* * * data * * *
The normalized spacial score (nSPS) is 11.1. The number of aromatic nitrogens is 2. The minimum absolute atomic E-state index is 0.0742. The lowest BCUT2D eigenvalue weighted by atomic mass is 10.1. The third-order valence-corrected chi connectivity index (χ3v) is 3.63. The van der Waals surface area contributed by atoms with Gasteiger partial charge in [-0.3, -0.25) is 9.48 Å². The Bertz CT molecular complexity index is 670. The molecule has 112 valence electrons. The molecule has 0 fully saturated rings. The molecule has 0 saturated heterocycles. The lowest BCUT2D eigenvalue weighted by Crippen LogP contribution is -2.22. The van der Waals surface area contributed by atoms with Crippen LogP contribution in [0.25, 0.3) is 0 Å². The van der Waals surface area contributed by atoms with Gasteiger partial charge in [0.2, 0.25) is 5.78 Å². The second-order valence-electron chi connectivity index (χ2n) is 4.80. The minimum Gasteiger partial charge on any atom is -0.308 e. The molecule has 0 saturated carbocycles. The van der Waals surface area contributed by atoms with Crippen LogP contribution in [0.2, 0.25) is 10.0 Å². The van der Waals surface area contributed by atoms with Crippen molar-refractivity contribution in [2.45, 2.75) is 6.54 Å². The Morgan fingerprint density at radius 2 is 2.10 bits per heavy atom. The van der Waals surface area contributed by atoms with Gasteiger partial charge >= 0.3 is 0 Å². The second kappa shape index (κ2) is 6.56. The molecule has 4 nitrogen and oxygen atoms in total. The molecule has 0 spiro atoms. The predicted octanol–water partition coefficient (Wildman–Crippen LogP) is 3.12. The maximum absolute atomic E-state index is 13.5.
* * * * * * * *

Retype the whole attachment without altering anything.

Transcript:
The normalized spacial score (nSPS) is 11.1. The number of aromatic nitrogens is 2. The minimum absolute atomic E-state index is 0.0742. The lowest BCUT2D eigenvalue weighted by atomic mass is 10.1. The third-order valence-corrected chi connectivity index (χ3v) is 3.63. The van der Waals surface area contributed by atoms with Gasteiger partial charge in [-0.3, -0.25) is 9.48 Å². The Bertz CT molecular complexity index is 670. The molecule has 112 valence electrons. The molecule has 0 fully saturated rings. The molecule has 0 saturated heterocycles. The lowest BCUT2D eigenvalue weighted by Crippen LogP contribution is -2.22. The van der Waals surface area contributed by atoms with Crippen LogP contribution in [0.25, 0.3) is 0 Å². The van der Waals surface area contributed by atoms with Gasteiger partial charge in [0.2, 0.25) is 5.78 Å². The second-order valence-electron chi connectivity index (χ2n) is 4.80. The minimum Gasteiger partial charge on any atom is -0.308 e. The molecule has 0 saturated carbocycles. The van der Waals surface area contributed by atoms with Crippen LogP contribution in [0.2, 0.25) is 10.0 Å². The van der Waals surface area contributed by atoms with Crippen molar-refractivity contribution in [2.45, 2.75) is 6.54 Å². The Morgan fingerprint density at radius 2 is 2.10 bits per heavy atom. The van der Waals surface area contributed by atoms with Gasteiger partial charge >= 0.3 is 0 Å². The second kappa shape index (κ2) is 6.56. The molecule has 4 nitrogen and oxygen atoms in total. The molecule has 0 spiro atoms. The predicted octanol–water partition coefficient (Wildman–Crippen LogP) is 3.12. The maximum absolute atomic E-state index is 13.5.